SREC prices fluctuate based on supply and demand dynamics. When demand is high and supply is low, SREC prices increase. When supply outpaces demand, SREC prices fall. State policy caps and renewable portfolio standard targets are key factors influencing SREC market supply and demand.

Benefits of SREC Programs

One of the main benefits of SREC programs is that they incentivize the development of renewable energy sources like solar. SRECs provide a additional revenue stream for solar panel system owners by allowing them to sell certificates based on the amount of solar energy they produce. This helps offset the higher upfront costs of installing solar panels. More financial incentives leads to greater adoption of residential and commercial solar panel systems. Increased solar energy production supports states in meeting Renewable Portfolio Standards (RPS) goals and transitioning to clean energy. It also reduces reliance on fossil fuels and brings environmental benefits like lower greenhouse gas emissions. Studies have shown states with SREC programs installed 2-3 times more solar capacity than states without them. SRECs help create local green jobs in the solar industry for installation, maintenance and other roles. They drive business growth in the solar sector. Overall, SREC programs are an effective market-based approach to encourage solar panel adoption and achieve renewable energy targets.

Criticisms of SREC Programs

SREC programs have faced some criticisms over the years. The two main issues that have been raised are related to costs and effectiveness.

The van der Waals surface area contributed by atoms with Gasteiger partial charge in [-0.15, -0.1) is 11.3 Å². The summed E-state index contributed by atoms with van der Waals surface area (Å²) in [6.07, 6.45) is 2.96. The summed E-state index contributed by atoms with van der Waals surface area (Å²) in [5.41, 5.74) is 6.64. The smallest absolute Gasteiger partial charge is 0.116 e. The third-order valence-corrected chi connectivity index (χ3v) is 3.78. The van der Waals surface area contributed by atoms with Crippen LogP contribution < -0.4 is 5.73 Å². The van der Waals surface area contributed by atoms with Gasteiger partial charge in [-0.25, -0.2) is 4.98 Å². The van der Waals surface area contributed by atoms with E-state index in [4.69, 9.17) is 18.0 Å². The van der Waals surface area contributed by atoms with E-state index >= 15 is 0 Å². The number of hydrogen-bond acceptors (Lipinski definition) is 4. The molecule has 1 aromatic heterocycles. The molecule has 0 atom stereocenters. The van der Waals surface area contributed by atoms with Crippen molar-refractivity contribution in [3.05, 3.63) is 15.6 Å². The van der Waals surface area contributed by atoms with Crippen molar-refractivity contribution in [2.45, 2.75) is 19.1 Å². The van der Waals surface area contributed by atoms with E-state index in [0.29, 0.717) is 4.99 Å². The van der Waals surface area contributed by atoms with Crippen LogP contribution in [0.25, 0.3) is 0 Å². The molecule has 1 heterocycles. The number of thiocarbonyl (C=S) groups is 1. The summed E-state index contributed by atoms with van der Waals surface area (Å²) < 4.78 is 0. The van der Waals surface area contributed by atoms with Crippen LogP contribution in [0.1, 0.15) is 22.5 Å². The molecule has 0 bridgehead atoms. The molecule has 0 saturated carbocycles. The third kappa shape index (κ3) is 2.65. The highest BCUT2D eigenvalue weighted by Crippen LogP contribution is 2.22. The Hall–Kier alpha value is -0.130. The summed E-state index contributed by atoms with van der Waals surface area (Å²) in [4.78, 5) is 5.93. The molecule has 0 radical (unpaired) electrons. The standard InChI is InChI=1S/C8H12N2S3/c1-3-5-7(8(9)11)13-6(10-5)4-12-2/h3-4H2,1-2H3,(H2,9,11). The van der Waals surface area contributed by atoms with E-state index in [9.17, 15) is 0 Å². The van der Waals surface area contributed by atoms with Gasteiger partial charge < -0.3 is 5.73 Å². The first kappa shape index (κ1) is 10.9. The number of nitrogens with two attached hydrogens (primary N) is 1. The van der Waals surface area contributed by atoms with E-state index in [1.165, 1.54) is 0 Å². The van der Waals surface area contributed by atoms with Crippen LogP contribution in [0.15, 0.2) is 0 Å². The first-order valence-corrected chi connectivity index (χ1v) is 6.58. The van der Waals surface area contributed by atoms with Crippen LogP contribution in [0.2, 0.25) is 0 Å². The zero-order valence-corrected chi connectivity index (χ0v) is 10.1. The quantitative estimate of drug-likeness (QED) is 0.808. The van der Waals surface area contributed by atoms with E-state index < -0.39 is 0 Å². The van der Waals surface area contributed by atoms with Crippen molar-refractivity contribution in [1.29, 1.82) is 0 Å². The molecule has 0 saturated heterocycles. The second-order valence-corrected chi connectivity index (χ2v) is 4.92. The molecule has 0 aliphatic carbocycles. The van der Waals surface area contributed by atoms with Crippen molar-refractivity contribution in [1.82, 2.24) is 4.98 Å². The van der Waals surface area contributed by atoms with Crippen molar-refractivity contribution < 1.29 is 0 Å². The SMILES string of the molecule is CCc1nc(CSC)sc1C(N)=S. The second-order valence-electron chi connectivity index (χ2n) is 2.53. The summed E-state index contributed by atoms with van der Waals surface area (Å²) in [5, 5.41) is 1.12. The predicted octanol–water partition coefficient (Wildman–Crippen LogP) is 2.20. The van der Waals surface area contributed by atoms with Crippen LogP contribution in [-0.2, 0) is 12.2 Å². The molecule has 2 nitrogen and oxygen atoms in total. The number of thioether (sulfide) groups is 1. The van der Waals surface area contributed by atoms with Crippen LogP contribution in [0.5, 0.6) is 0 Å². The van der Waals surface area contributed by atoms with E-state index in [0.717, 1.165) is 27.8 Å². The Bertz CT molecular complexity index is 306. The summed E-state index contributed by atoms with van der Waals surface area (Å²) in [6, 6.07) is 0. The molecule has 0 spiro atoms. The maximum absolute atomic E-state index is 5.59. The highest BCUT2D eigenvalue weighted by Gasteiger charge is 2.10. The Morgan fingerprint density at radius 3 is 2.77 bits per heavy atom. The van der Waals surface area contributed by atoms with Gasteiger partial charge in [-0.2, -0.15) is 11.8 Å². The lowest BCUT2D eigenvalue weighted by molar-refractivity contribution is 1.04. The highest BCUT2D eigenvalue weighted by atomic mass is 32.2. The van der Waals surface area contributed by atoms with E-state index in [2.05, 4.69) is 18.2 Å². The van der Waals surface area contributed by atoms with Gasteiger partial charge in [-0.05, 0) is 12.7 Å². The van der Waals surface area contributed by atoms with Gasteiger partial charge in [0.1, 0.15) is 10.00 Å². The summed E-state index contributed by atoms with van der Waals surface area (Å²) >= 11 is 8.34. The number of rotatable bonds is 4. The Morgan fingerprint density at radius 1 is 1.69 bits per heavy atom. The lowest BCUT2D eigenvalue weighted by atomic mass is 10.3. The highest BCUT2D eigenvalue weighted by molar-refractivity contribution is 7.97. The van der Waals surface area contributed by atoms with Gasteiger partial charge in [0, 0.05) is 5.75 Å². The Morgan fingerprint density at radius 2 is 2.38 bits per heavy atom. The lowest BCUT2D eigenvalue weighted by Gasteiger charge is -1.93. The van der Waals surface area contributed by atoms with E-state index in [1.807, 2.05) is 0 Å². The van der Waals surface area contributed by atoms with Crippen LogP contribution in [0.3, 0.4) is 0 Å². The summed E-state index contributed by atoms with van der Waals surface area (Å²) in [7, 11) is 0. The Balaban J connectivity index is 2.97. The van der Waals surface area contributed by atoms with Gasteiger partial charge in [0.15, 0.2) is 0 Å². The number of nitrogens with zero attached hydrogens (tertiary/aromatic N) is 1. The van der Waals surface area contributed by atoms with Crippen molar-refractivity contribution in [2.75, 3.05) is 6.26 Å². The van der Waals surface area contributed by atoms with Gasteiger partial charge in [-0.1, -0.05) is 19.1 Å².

In terms of costs, SREC programs can be expensive to implement and maintain. The credits add extra costs for utilities and ratepayers. There are administrative costs to run the tracking systems. There are also costs related to trading and marketing the credits. Some argue these costs outweigh the benefits.

The effectiveness of SREC programs has also been questioned. Since the credits are purchased by utilities to meet state renewable portfolio standards (RPS), some argue the SRECs don’t lead to any additional renewable energy capacity. The credits simply subsidize projects that would have been built anyway to meet RPS targets. So the environmental benefits are not as direct or clear as supporters claim.

There are also concerns that SREC markets can be subject to volatility and uncertainty. If supply outpaces demand, SREC prices crash making projects less viable. This boom-bust cycle has occurred in states like New Jersey. So critics argue SRECs inject too much market instability into renewable energy development.

SREC Programs in Other States

Several states around the country have implemented successful SREC programs to incentivize solar development. Some of the most notable include: